April 1, 2011
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1864: Lincoln At The Gates Of History

by Charles Bracelen Flood

In perhaps the great political reversal in the history of democracy, the year 1864 transformed Lincoln’s legacy. Entering the year, his administration was hapless, its policies discredited, its personnel were considered inept and its military strategy was a disaster. Lincoln himself seemed destined to be remembered as one of the worst one-term presidents in history, a western comic unfit for the office. Eleven months later, he was reelected in a landslide and his party became forever the Party Of Lincoln.

What happened? Flood believes the crucial moment was Atlanta, where Sherman’s conquest reversed an unending flow of bad news. This seems incomplete, for the Union had won victories before, and it’s not clear to me that a contemporary who was unconvinced by Vicksburg, Gettysburg and the Wilderness campaign would be converted by the fall of Atlanta. I have no doubt it was true, but I’m not certain I understand why it was true, or what contemporaries knew about it.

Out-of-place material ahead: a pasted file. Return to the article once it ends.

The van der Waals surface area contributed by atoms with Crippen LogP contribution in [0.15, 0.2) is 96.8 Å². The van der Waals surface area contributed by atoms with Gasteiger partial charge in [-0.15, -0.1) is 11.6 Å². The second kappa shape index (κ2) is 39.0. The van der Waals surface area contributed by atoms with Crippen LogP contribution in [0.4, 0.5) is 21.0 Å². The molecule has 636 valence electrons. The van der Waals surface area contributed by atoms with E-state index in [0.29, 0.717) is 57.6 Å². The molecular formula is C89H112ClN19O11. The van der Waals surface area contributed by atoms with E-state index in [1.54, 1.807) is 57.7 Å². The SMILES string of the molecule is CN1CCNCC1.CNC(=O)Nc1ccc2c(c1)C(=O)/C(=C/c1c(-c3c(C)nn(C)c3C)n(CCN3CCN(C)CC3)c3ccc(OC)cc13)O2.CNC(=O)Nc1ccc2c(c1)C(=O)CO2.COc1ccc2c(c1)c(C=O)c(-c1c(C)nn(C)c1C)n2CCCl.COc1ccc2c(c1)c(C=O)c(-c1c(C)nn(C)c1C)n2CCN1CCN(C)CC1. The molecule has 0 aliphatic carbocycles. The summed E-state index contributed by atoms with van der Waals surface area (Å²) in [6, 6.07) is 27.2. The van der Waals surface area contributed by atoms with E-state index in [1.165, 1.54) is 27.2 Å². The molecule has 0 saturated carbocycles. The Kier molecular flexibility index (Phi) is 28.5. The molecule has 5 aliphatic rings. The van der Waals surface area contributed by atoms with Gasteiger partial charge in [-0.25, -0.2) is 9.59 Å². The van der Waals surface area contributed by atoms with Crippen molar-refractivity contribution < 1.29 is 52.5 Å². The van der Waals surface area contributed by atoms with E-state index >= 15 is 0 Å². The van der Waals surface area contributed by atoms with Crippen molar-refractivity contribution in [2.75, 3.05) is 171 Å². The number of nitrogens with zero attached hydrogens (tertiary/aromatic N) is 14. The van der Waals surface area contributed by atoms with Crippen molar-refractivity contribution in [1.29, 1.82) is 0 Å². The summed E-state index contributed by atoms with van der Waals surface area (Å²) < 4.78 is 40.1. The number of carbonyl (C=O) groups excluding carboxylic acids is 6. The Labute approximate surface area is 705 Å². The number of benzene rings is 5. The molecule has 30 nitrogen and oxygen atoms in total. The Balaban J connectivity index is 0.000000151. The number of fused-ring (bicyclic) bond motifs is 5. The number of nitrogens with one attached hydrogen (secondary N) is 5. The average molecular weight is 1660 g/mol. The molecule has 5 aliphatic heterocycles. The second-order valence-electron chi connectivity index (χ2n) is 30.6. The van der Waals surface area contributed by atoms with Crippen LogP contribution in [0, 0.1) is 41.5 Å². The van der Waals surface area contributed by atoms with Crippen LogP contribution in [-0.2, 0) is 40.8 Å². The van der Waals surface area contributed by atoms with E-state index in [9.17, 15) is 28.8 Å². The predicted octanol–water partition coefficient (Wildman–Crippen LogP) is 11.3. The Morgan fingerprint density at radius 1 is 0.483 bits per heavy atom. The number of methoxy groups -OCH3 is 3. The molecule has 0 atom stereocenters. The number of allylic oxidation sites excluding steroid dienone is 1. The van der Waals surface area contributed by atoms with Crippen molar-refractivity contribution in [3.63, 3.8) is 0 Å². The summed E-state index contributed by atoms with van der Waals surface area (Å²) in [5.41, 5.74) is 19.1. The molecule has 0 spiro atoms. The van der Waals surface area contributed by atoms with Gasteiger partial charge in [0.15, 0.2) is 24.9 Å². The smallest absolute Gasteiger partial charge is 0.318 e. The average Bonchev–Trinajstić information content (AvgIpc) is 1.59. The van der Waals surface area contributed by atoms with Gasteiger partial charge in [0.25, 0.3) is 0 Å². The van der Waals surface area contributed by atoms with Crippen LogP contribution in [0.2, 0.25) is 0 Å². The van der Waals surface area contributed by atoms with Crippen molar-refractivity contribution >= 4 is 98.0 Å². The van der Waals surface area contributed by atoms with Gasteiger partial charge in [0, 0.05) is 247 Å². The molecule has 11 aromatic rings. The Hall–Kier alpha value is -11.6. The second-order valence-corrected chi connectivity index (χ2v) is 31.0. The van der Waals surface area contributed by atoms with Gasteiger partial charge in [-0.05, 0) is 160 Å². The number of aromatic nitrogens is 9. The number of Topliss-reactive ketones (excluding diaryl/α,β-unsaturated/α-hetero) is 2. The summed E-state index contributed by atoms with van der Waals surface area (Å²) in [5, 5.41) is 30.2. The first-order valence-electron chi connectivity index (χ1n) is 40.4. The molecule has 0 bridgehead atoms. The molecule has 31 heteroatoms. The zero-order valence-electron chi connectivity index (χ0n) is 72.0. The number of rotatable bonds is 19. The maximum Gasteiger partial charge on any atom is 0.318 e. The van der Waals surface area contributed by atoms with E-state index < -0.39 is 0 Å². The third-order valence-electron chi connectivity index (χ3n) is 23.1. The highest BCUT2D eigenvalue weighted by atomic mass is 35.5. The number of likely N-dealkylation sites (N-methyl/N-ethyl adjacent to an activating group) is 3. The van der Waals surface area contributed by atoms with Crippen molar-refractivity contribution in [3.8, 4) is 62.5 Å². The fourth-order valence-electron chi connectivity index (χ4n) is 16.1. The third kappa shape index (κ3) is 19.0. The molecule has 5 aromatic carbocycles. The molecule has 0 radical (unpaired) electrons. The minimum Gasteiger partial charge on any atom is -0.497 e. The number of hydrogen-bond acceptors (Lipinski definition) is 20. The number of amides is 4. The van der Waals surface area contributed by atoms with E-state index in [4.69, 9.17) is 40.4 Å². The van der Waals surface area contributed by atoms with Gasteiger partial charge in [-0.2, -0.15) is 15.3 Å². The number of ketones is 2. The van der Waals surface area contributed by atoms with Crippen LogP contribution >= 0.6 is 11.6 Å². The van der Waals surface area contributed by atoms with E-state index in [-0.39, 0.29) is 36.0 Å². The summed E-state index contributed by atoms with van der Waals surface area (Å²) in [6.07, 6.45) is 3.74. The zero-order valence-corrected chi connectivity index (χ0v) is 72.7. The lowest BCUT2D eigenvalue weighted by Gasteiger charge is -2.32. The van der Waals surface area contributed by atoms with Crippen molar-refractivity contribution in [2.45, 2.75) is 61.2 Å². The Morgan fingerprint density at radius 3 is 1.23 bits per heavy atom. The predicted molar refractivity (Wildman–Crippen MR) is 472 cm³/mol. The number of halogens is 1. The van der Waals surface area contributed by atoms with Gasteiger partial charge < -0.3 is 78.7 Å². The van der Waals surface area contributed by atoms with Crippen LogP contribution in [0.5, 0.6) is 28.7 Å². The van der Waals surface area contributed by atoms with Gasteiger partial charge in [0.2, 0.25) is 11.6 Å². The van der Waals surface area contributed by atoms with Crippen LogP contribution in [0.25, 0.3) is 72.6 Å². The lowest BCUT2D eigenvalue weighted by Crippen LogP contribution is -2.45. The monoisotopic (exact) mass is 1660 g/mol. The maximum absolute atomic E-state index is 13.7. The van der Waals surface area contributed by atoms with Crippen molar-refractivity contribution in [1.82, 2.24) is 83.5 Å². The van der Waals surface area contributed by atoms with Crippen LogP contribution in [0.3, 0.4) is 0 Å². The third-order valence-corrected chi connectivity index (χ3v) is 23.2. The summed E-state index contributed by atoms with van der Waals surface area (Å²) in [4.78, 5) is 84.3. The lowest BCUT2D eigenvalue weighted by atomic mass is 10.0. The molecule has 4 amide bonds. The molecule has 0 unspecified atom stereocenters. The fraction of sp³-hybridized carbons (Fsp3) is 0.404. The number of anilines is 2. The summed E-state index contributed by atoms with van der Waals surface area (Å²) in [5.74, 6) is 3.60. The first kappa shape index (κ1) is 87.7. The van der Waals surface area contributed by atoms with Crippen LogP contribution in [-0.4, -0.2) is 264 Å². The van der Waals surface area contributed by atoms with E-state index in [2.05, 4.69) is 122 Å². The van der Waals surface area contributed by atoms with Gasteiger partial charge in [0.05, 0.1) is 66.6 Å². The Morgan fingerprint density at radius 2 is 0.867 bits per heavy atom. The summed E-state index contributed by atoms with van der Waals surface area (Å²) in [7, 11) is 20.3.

An unfortunate transformation wrought in the 20th century White House is the complete isolation of the president from people with commonplace concerns. In 1864, if you could afford a decent suit, you walk right into the White House on New Years Day and shake the president's hand and say a word or two. Lincoln kept office hours, and people frequently brought him constituent problems of all sorts – lost army paperwork, pleas to pardon loved ones, inventions, or simply wanting to look him in the eye and see the face of the man whose pen had freed a people.